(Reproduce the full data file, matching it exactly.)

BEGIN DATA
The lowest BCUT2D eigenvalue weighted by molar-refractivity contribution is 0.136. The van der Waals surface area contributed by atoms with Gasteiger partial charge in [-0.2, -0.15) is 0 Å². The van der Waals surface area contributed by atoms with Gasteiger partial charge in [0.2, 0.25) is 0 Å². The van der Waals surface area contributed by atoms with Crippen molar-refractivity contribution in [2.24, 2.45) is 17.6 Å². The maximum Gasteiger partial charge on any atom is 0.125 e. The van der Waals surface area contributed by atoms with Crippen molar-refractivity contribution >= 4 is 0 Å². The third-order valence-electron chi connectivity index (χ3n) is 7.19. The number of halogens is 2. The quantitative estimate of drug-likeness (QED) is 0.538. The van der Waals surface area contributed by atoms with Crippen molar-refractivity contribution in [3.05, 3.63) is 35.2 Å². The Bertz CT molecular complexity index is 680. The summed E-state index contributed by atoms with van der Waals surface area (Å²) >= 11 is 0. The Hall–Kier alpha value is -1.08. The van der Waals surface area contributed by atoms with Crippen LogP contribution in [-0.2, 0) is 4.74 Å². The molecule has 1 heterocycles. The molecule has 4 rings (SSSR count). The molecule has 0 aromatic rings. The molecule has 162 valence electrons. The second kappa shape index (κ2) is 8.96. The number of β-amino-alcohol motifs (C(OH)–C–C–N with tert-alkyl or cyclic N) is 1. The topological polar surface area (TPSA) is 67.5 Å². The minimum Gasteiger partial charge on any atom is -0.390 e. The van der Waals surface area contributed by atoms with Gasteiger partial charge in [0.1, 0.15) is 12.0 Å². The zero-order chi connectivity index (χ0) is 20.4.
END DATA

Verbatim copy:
The lowest BCUT2D eigenvalue weighted by molar-refractivity contribution is 0.136. The van der Waals surface area contributed by atoms with Gasteiger partial charge in [-0.2, -0.15) is 0 Å². The van der Waals surface area contributed by atoms with Gasteiger partial charge in [0.2, 0.25) is 0 Å². The van der Waals surface area contributed by atoms with Crippen molar-refractivity contribution in [2.24, 2.45) is 17.6 Å². The maximum Gasteiger partial charge on any atom is 0.125 e. The van der Waals surface area contributed by atoms with Crippen molar-refractivity contribution >= 4 is 0 Å². The third-order valence-electron chi connectivity index (χ3n) is 7.19. The number of halogens is 2. The quantitative estimate of drug-likeness (QED) is 0.538. The van der Waals surface area contributed by atoms with Crippen molar-refractivity contribution in [3.05, 3.63) is 35.2 Å². The Bertz CT molecular complexity index is 680. The summed E-state index contributed by atoms with van der Waals surface area (Å²) >= 11 is 0. The Hall–Kier alpha value is -1.08. The van der Waals surface area contributed by atoms with Crippen LogP contribution in [-0.2, 0) is 4.74 Å². The molecule has 1 heterocycles. The molecule has 4 rings (SSSR count). The molecule has 0 aromatic rings. The molecule has 162 valence electrons. The second kappa shape index (κ2) is 8.96. The number of β-amino-alcohol motifs (C(OH)–C–C–N with tert-alkyl or cyclic N) is 1. The topological polar surface area (TPSA) is 67.5 Å². The minimum Gasteiger partial charge on any atom is -0.390 e. The van der Waals surface area contributed by atoms with Gasteiger partial charge in [0.1, 0.15) is 12.0 Å². The zero-order chi connectivity index (χ0) is 20.4.